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Open AccessArticle An Assessment of the Implementation of the European Tourism Indicator System for Sustainable Destinations in Italy
Sustainability 2018, 10(9), 3160; https://doi.org/10.3390/su10093160
Received: 21 June 2018 / Revised: 25 August 2018 / Accepted: 27 August 2018 / Published: 4 September 2018
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Abstract
The European Tourism Indicators System (ETIS) is a product of the European Union (EU) Sustainable Development Strategy, which was formulated with the objectives of promoting economic prosperity, social equity, cohesion, and environmental protection. In this paper, we present an analysis of the results
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The European Tourism Indicators System (ETIS) is a product of the European Union (EU) Sustainable Development Strategy, which was formulated with the objectives of promoting economic prosperity, social equity, cohesion, and environmental protection. In this paper, we present an analysis of the results of the implementation of the ETIS during the period 2013–2016, in the Italian tourist destination of South Sardinia. While the implementation of ETIS constitutes a significant advancement in Italy, and more widely in Europe, our findings reveal that an adaptive management approach is necessary for achieving the anticipated objectives and adapting these standardized indicators to different territorial contexts. Difficulties were encountered in both data collection and stakeholders’ involvement in the implementation process. Insufficient knowledge, and familiarity with the complex technical aspects of the indicator toolkit among primary stakeholders, was another constraint associated with its implementation. We believe that the findings of this analysis can provide guidelines and inputs for other European countries and tourist destinations that are currently in the process of implementing the ETIS toolkit or similar methodologies. In particular, the pioneering sustainable tourism performance measurement system (STPMS) can be adapted to meet local needs. Full article
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Open AccessArticle Latecomers to the Fossil Energy Transition, Frontrunners for Change? The Relevance of the Energy ‘Underdogs’ for Sustainability Transformations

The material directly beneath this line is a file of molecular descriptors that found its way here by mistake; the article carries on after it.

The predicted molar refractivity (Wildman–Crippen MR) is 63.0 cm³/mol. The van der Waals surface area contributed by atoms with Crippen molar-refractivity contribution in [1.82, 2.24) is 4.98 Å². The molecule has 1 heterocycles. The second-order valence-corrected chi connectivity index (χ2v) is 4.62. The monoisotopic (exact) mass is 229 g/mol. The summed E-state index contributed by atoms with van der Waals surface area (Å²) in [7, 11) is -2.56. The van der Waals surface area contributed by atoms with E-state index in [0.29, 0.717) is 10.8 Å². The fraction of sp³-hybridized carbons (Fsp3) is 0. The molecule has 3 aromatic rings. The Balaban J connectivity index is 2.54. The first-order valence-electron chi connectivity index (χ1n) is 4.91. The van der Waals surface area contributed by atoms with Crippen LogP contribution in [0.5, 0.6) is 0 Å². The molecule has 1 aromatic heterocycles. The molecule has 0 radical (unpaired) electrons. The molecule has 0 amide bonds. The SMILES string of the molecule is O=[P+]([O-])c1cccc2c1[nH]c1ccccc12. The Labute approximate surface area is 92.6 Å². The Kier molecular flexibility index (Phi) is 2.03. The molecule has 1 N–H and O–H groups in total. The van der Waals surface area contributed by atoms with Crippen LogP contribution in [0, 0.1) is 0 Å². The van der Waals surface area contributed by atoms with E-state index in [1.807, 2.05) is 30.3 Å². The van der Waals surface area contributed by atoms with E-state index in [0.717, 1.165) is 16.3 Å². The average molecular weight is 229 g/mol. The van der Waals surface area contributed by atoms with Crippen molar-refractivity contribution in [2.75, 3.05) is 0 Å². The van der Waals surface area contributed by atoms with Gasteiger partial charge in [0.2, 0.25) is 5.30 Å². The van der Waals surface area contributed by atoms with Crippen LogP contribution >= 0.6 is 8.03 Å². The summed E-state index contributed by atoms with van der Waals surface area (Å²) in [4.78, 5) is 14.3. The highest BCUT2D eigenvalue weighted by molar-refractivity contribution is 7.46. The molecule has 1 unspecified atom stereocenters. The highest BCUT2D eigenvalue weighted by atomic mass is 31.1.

Sustainability 2018, 10(8), 2650; https://doi.org/10.3390/su10082650
Received: 1 June 2018 / Revised: 13 July 2018 / Accepted: 25 July 2018 / Published: 27 July 2018
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Abstract
The global energy system subsumes both extreme wealth (and waste) and extreme poverty. A minority of the global population is consuming the majority of the fossil fuel-based energy and causing global warming. While the mature industrialized economies maintain their high levels of energy
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The global energy system subsumes both extreme wealth (and waste) and extreme poverty. A minority of the global population is consuming the majority of the fossil fuel-based energy and causing global warming. While the mature industrialized economies maintain their high levels of energy consumption, the emerging economies are rapidly expanding their fossil energy systems, emulating traditional patterns of industrialization. We take a global, socio-metabolic perspective on the energy transition phases—take-off, maturation, and completion—of 142 countries between 1971 and 2015. Even within our global fossil energy system, the transition to fossil energy is still ongoing; many countries are in the process of replacing renewable energy with fossil energy. However, due to globally limited supplies and sinks, continuing the fossil energy transition is not an indefinite option. Rather than a “Big Push” for renewable energy within pockets of the fossil energy system, a sustainability transformation is required that would change far more than patterns of energy supply and use. Where this far-reaching change requires pushing back against the fossil energy system, the energy underdogs—the latecomers to the fossil energy transition—just might come out on top. Full article